A COVID-19 Reminder: Inappropriate Teacher Social Media Use and OH&S Duties of School Authorities to Prevent Online Harassment14-May-20
by the McLennan Ross Labour & Employment Team
Electronic online communication has ensured students across the province continue to be educated during the current COVID-19 pandemic. This context serves as an important reminder to school authorities of their ongoing OH&S statutory duties to ensure an online harassment free school environment and that employees of school authorities are expected to refrain from inappropriate online conduct.
Two recent B.C. cases highlight the importance of teachers maintaining professional boundaries in their electronic communications. On February 5, 2020, a high school teacher received a reprimand from B.C.’s Commissioner for Teacher Regulation for having posted insulting comments about religion in response to an invitation to attend an Open Mosque Day. On February 21, 2020, a teacher agreed to terms of discipline, including a lifetime ban for having sent sexualized messages to Grades 7 and 8 students and for having invited students to follow him on social media where he posted pictures of himself drinking shots in bars.
Inappropriate teacher social media use can create a loss of public confidence in the teacher, the school authority, and disrupt the proper functioning of the education system.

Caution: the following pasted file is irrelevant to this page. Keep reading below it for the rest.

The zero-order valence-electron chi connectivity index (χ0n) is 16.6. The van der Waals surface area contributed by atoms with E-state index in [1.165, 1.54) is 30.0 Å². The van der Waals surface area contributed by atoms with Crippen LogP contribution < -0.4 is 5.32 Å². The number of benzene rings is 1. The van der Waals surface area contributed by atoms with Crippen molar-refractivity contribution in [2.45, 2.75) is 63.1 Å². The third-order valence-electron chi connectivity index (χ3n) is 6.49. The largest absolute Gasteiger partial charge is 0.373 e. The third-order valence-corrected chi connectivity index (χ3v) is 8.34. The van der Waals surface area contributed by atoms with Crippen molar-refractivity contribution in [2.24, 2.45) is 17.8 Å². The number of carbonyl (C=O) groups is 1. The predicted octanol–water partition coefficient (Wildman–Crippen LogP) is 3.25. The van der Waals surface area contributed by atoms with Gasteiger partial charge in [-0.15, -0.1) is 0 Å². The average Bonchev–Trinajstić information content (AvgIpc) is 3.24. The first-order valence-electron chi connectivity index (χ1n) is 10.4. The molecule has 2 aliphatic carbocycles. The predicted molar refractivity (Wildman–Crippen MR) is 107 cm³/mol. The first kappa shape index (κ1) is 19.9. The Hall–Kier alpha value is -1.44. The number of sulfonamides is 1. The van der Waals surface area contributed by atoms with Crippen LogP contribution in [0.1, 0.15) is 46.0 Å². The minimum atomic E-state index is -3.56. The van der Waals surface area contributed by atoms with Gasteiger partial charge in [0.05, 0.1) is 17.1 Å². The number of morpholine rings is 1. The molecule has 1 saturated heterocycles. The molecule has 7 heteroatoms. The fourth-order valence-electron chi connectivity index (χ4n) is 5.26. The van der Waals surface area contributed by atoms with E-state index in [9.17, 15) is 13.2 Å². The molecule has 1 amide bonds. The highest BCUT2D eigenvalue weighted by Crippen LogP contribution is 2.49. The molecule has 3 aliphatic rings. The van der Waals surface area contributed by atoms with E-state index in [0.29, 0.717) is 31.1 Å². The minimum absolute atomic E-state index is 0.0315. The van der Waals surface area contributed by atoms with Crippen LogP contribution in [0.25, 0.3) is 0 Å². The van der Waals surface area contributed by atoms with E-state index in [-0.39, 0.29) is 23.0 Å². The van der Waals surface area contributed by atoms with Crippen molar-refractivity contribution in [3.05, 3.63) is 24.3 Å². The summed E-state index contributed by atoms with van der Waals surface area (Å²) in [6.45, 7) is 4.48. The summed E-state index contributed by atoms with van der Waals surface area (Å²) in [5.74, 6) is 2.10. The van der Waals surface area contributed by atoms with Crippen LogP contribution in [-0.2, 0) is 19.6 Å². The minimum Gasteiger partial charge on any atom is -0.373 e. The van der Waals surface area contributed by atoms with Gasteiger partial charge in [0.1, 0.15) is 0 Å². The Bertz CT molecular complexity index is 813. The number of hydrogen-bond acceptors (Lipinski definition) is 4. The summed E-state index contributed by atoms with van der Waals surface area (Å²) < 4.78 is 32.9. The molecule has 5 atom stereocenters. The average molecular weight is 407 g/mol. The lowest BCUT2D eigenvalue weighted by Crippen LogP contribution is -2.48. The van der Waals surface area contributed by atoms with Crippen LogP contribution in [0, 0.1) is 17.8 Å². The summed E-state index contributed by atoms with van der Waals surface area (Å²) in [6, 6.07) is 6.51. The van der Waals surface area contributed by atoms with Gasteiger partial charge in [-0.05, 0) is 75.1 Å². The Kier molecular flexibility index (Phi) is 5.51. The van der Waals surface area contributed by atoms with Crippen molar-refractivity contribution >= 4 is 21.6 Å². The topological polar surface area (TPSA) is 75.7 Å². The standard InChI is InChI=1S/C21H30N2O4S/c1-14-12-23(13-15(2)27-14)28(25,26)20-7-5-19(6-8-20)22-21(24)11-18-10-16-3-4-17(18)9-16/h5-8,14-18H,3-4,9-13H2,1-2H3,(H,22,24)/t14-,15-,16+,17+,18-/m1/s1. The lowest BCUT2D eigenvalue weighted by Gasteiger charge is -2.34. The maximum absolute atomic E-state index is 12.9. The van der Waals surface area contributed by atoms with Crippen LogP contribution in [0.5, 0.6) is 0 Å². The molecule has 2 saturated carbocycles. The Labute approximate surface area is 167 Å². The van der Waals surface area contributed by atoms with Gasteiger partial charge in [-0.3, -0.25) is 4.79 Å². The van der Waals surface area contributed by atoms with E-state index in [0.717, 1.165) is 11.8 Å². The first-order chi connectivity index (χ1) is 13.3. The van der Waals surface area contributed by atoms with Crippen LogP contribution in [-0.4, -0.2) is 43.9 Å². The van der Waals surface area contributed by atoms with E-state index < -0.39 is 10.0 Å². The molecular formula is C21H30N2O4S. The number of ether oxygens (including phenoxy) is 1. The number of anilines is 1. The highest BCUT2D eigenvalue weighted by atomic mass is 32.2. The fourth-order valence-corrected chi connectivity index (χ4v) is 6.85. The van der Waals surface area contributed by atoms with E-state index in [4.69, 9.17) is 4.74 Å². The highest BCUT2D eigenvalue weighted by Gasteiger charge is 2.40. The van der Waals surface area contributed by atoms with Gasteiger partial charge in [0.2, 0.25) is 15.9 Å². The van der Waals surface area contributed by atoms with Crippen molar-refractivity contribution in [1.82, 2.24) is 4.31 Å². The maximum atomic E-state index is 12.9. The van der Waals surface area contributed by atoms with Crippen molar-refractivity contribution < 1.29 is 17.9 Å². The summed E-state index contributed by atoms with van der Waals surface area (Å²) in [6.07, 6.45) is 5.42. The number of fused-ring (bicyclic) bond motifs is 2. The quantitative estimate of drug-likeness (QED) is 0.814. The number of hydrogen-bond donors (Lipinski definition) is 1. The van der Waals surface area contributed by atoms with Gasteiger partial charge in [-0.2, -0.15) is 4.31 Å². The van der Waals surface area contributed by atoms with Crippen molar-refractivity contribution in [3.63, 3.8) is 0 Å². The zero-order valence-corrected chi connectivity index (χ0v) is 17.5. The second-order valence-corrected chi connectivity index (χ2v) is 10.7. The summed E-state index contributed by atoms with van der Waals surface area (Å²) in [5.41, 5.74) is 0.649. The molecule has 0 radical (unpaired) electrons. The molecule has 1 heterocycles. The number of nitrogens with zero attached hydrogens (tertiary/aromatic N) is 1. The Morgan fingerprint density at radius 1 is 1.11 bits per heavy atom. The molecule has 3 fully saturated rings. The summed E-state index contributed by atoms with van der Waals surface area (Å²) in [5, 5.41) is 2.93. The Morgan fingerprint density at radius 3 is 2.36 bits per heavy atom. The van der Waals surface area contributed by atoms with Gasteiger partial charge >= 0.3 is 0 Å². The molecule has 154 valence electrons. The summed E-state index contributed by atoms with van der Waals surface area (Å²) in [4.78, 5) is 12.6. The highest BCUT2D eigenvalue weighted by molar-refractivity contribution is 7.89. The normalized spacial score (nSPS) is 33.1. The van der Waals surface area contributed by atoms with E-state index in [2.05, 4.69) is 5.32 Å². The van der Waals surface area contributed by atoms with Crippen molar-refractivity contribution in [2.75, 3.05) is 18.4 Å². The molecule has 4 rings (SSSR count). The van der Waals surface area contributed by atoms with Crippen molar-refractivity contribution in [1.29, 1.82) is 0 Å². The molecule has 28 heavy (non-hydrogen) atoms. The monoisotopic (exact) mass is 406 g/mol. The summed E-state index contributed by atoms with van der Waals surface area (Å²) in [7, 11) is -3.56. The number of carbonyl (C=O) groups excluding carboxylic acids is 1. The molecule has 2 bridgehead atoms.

In addition to the Alberta Human Rights Act (which restricts harassment, including online harassment, on the basis of prohibited grounds such as race, religion, sexual orientation, etc.), a key source of protection from workplace hazards such as online and psychological harassment, is found in Alberta’s Occupational Health and Safety (OH&S) Act.
The OH&S Act requires school authorities to adopt measures to prevent, or alternatively, control workplace harassment. Workplace harassment is generally defined as a single or repeated incident of objectionable or unwelcome conduct, comment, bullying or action intended to intimidate, offend, degrade or humiliate a particular person or group.
School authorities must also ensure the psychological and social well-being of workers, which includes protecting teachers and non-teaching staff against harassment, bullying and psychological violence. School authorities may wish to review the following steps as they continue to manage this risk during the COVID-19 pandemic:
- developing or updating their workplace harassment prevention plan (to include online harassment);
- ensuring the policy definition of harassment includes online and psychological harassment;
- confirming their respectful workplace policy states (at a minimum) that the school authority is committed to:
- eliminating the hazard of harassment, and if the hazard cannot be eliminated, controlling workplace harassment;
- investigating all harassment incidents, including on-line harassment, and taking corrective action to address the incidents;
- informing the parties involved in an incident of the investigation results;
- indicating how controls will be implemented to prevent harassment;
- regularly updating, managing, and consistently enforcing the school authority’s respectful workplace and social media use policies;
- setting clear expectations as to the online conduct of teaching and non-teaching staff and that online harassment will be subject to appropriate discipline up to and including termination; and